The key to whether the sarin artillery round came from an arms cache or was a derelict dud rests in the physical characteristics of the shell.
The artillery shells in question were fitted with two aluminum cannisters separated by a rupture disk. The two precursor chemicals for the kind of sarin associated with this shell were stored separately in these containers.
The thrust of the shell being fired was designed to cause the liquid in the forward cannister to press back and break the rupture disk, whereupon the rotation of the shell as it headed downrange would mix the two precursors together, creating sarin.
Upon impact with the ground - or in the air, if a timed fuse was used - a burster charge would break the shell, releasing the sarin gas.
Many things go wrong when firing an artillery round: the propellent charge can be faulty, resulting in a round that doesn't reach its target; the fuse can malfunction, preventing the burster charge from going off, leaving the round intact; the rupture disk can fail to burst, keeping precursor chemicals from combining.
The fuse could break off on impact, leaving the fuse cavity empty. To the untrained eye, the artillery shell, if found in this state, would look weathered, but unfired.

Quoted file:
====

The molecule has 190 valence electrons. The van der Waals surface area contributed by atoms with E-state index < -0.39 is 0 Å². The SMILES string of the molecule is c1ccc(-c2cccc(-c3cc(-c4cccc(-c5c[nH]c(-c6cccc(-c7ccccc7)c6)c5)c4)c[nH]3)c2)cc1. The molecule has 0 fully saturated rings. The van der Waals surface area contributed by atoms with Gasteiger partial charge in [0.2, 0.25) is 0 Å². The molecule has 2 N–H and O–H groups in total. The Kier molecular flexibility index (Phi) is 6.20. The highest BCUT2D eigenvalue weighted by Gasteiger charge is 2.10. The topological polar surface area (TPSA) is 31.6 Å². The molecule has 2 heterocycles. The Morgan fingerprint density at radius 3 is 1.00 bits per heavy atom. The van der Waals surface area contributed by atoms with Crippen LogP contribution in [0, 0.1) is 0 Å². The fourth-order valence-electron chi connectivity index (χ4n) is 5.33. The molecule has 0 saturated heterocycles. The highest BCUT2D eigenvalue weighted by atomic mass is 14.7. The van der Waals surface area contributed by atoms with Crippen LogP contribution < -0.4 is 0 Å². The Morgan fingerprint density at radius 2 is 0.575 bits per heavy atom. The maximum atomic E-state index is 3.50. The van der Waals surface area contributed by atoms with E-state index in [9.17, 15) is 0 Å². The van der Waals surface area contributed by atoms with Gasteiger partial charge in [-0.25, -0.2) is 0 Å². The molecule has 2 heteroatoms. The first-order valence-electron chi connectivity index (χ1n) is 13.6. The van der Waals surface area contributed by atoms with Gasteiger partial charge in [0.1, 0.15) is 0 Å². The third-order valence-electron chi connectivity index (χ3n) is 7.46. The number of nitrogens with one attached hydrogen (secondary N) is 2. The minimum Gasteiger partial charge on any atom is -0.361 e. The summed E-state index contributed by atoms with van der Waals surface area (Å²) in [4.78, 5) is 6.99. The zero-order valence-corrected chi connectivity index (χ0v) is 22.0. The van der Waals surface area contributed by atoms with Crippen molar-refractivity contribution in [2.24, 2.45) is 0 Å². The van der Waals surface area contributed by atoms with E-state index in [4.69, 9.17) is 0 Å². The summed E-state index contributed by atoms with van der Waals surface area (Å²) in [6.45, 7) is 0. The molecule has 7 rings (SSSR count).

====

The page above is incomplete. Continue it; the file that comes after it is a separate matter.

What gives away whether the shell had been fired is the base-bleed charge, which unlike the rest of the shell, will show evidence of being fired (or not).
Iraq declared that it had produced 170 of these base-bleed sarin artillery shells as part of a research and development program that never led to production.
Ten of these shells were tested using inert fill - oil and colored water. Ten others were tested in simulated firing using the sarin precursors.
And 150 of these shells, filled with sarin precursors, were live-fired at an artillery range south of Baghdad. A 10 percent dud rate among artillery shells isn't unheard of - and even greater percentages can occur.
So there's a good possibility that at least 15 of these sarin artillery shells failed and lie forgotten in the Iraq desert, waiting to be picked up by any unsuspecting insurgent looking for raw material from which to construct an IED.
Given what's known about sarin shells, the US could be expected to offer a careful recital of the data with news of the shell. But facts that should have accompanied the story - the type of shell, its condition, whether it had been fired previously, and the age and viability of the sarin and precursor chemicals - were absent.